> > Kirby's generous note said a lot, inclluding: > > "K-4 lacks overview, really OK to preview and do a > heads up. So yeah, we'll be doing these concentric sets, > somewhat recapitulating phylogeny (teachers' notes): > > "N < W < Z < Q < R < C > > "Those'd be naturals, wholes, integers, rationals, > reals and complex." > > I love this stuff. The first course I was allowed to > teach on my own, in 1966, was the foundations of the > number systems. I was told to use Stoll's quite good > book, but I went off in my own way. > > I started by working backwards from C > R > Q >Z > N, > where, for me, N included zero, so was what math ed > folk call W. I then started from N and went up, > first to the infinite cardinals and then looked at > them as special infinite ordinals. If I were to > teach such a course now, I would include quaternions, > infinitessimals, and non-standard real numbers.
I prefer chrono order and telling history as we go i.e. what pushed the envelope at each step in the game to enlarge the scope. Why weren't rationals sufficient? What motivated "imaginary" i.e. "complex" and so on. This helps keep Polynomial objects in play, even as we give more limelight to Polyhedra than before.
I'm fine with including other objects, have Quaternions going at Oregon Curriculum Network, no problemo, also some 4-tuple objects called Quadrays or Chakovians, like XYZ but no linear independence or negative numbers, lots of precedents in the literature ("simplicial coordinates").
Yes, very esoteric but students sometimes enjoy getting off the beaten path. grunch.net/synergetics/quadrays.html
We market through coffee shops, knowing most schools have no patience for private industry and its mathematics (way better than "schoolish math", much closer to real engineering, less mired in stultifying arcana). "Self school and come work for us" is our subversive message, but then we also run schools, have a footprint in the public system (as business associates, sponsors, para- teachers of various kinds).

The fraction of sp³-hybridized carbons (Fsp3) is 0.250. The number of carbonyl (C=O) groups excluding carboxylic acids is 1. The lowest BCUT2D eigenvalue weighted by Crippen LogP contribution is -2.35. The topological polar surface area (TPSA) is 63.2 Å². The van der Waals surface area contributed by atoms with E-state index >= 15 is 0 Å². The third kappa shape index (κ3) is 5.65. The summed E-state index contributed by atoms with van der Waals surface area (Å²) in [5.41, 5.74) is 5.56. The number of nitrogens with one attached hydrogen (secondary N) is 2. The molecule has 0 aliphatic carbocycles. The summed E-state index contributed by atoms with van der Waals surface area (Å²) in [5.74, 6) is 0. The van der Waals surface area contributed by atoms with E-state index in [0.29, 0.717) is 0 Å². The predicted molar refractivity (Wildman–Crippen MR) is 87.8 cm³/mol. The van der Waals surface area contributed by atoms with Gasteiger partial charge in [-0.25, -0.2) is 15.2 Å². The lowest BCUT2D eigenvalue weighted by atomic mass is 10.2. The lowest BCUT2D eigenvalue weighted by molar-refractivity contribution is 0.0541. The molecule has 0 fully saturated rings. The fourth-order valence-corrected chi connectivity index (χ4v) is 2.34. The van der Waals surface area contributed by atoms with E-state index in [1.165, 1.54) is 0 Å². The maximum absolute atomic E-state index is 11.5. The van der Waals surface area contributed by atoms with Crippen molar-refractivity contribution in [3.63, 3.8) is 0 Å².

> > For kids K-2, I'd do N and W "counting numbers", then > introduce real numbers. I'll say much more about > this on the measuring number thread.
Again, stories matter, so telling how Liber Abacci helped open Europe's eyes to the Abacus Way, a real leap from the imperial domination of idiocratic Roman Numbers, made the Renaissance possible. There's a temptation to prohibit math teachers from doing this segment, as they tend to botch everything to do with math. But that's to get tangle up in semantics. Of course math teachers teach math, by definition right?
I think the better way of saying it is we Amerish (a-MER-ish) speakers have no intention of waiting for some Math Czar in DC (a fantasy) to give us a green light.
We're already off and running, many laps into it, with students getting it about the DOM (Document Object Model), the importance of XML. Don't call it "numeracy" if it has "too many letters in it" (like algebra?) but do call it basic literacy (or how about "alphanumeracy"?), "what any kid should know" (if you want to play in places like CubeSpace -- generic office cubes I blog about (i.e. more websites, some more on Gattegno, other constructivists, Karplus especially (physics, more successful at reform, better managed in many ways))).
> > Kirby also says: "You're maybe not tracking the tilt > towards Gattegno in the UK..." > > I'd like to. If you have a few good websites, I'd > greatly appreciate getting them. I don't have easy > access to a good library. I'll more about what I am > learning about Gattegno's ideas in the early linear > algebra thread. The attachment to my first note > there will also mention some use of computers.
Yeah, definitely the Web is where it's at. Start with tizard.stanford.edu, a cosponsor of Python for Teachers at Pycon this year.